When pigs experience an effective temperature below their thermal-neutral zone, they will increase feed intake and perform other activities to help retain heat in an effort to maintain their core body temperature.
When pigs experience temperatures above their thermal-neutral zone, they try to shed heat through behaviors such as reducing feed intake, drinking more water and, eventually, starting to pant. Unlike humans, pigs do not sweat. Their panting is a respiratory response to rid their bodies of excess heat.
The upper critical temperature, the vertical red line at right in Figure 3, is the threshold when pigs become uncomfortable and start reacting to heat stress. Heat stress is a gradual process that begins with small impacts on feed intake and growth rate, but can escalate to very serious and life- threatening consequences.
Preventing Heat Stress
Special temperature-humidity index (THI) charts (Figure 4 on page 11) have been developed to alert producers that their livestock are under various levels of heat stress. The three levels most commonly listed in these charts include:
Alert (THI 75 to 78),
Danger (THI 79 to 83), and
Emergency (THI at 84 or higher).
The THI charts are often just used to prevent mortalities and/or avoid serious heat stress rather than preventing heat stress in the first place.
The THI is determined from the barn’s temperature (vertical axis) and relative humidity (horizontal axis) in Figure 4. A new “app” for smartphones is also available at: http://cmer.uoguelph.ca/heatstressapp.
Typically, producers and barn managers are told to activate cooling systems when the THI reaches 75. However, as research at the University of Kentucky has shown (Figure 3), the three major performance parameters — feed intake, feed conversion and average daily gain — for 150-lb. finishing pigs are considerably less than optimum at a THI of 75, when, for example, environmental temperature is 80°F and relative humidity is 60%.
A THI of 70 (e.g., 75°F and 50% relative humidity) would be a better place to activate cooling systems such as sprinklers or evaporative pads.
Further consideration should be given to the newest genetic lines, which are leaner and grow faster, because they produce more heat than their 1990s counterparts. In other words, modern pigs may become heat stressed even before those shown in Figure 3.
From a practical management standpoint, it would be beneficial to reduce the pig density in grow-finish barns by topping off 5 to 10% of pigs during heat stress conditions.
Ventilation controllers in pig barns need a set-point temperature low enough to keep ahead of the heat build-up in the building and, thus, heat stress in the pigs.
In mechanically ventilated systems, all exhaust fans should be running before the upper critical temperature is reached. Likewise, in naturally ventilated barns, all sidewall curtains and/or vent doors should be fully open before the upper critical temperature is reached.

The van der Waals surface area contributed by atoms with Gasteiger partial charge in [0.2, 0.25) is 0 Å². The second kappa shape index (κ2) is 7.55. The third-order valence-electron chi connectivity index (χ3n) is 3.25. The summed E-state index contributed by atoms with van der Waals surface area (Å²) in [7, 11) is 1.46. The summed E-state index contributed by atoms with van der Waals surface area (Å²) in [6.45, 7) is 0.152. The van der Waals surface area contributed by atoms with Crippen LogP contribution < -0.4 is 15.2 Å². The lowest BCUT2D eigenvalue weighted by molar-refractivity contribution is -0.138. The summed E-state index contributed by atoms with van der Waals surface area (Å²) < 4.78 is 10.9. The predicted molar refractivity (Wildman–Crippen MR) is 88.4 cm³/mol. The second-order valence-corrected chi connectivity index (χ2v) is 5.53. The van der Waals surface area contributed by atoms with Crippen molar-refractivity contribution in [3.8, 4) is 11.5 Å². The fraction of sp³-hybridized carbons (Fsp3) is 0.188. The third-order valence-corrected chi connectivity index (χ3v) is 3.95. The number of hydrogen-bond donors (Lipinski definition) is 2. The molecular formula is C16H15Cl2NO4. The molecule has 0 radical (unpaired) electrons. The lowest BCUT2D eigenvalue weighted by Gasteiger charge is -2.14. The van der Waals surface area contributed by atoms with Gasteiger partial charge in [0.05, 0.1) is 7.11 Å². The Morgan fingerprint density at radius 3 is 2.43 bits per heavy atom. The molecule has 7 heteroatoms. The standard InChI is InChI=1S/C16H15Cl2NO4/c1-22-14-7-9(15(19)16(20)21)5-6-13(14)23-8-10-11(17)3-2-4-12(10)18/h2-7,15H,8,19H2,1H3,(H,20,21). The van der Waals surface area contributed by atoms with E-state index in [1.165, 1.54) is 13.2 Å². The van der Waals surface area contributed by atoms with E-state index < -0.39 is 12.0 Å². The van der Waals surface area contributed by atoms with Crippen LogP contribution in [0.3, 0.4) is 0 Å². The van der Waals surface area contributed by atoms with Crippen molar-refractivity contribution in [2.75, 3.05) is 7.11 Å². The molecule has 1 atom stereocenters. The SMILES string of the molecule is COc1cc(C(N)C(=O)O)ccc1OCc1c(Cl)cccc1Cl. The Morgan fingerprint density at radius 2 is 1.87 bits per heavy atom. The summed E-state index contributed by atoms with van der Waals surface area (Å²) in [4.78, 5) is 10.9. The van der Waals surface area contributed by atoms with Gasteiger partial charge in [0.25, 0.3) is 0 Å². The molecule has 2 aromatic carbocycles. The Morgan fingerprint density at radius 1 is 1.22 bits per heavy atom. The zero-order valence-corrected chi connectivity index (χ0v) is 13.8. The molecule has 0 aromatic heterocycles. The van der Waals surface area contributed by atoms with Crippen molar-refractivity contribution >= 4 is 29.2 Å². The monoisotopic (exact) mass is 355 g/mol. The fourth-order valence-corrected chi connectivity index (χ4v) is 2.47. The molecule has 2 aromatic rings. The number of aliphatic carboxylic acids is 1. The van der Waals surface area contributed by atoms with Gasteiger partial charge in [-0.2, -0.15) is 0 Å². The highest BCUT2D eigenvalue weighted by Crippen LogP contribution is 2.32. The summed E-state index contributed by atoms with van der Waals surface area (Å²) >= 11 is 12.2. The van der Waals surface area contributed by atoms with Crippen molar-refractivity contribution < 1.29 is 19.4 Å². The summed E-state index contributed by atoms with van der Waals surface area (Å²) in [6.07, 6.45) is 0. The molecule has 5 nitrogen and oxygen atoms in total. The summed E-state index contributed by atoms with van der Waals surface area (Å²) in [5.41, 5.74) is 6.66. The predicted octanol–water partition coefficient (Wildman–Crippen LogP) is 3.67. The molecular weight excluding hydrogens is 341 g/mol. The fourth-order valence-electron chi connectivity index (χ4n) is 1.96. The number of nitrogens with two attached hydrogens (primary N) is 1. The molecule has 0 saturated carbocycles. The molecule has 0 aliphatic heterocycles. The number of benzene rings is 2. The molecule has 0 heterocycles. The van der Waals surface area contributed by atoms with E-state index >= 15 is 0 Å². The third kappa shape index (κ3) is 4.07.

Shortly after the maximum air exchange in the barn is reached (e.g., 2°F above upper critical temperature), any circulation fans should begin to operate to provide air flow over the pigs. Finally, cooling systems such as sprinklers should also be activated when room temperatures climb an additional 2-3°F or roughly a THI of 70.
If the climate control system (ventilation/cooling system) for the barn is managed using this strategy, pigs will experience limited heat stress rather than try to be cooled down after they have already been exposed to moderate or severe heat stress conditions.
Future Cooling Systems
Nearly all of the existing cooling systems used in pig barns today are evaporative systems. Unfortunately, these systems are not effective when humidity or dew point temperatures are high. The evaporation of water, which is what removes the heat from the pig’s skin, is greatly reduced when dew point temperatures are high.
With the latest historical trends (past 10 years) and new climate change models predicting warmer and wetter conditions in the future, some non-evaporative cooling systems are being evaluated for use in pig barns. These alternatives include floor cooling in farrowing crates, gestation stalls and solid floors in partially slotted, grow-finish barns. Mechanical air conditioning, now only used in boar studs, is being considered to provide zone cooling of sows in farrowing rooms and some special sow and finishing hog barns to control heat stress and maintain growth and reproductive performance when the weather heats up.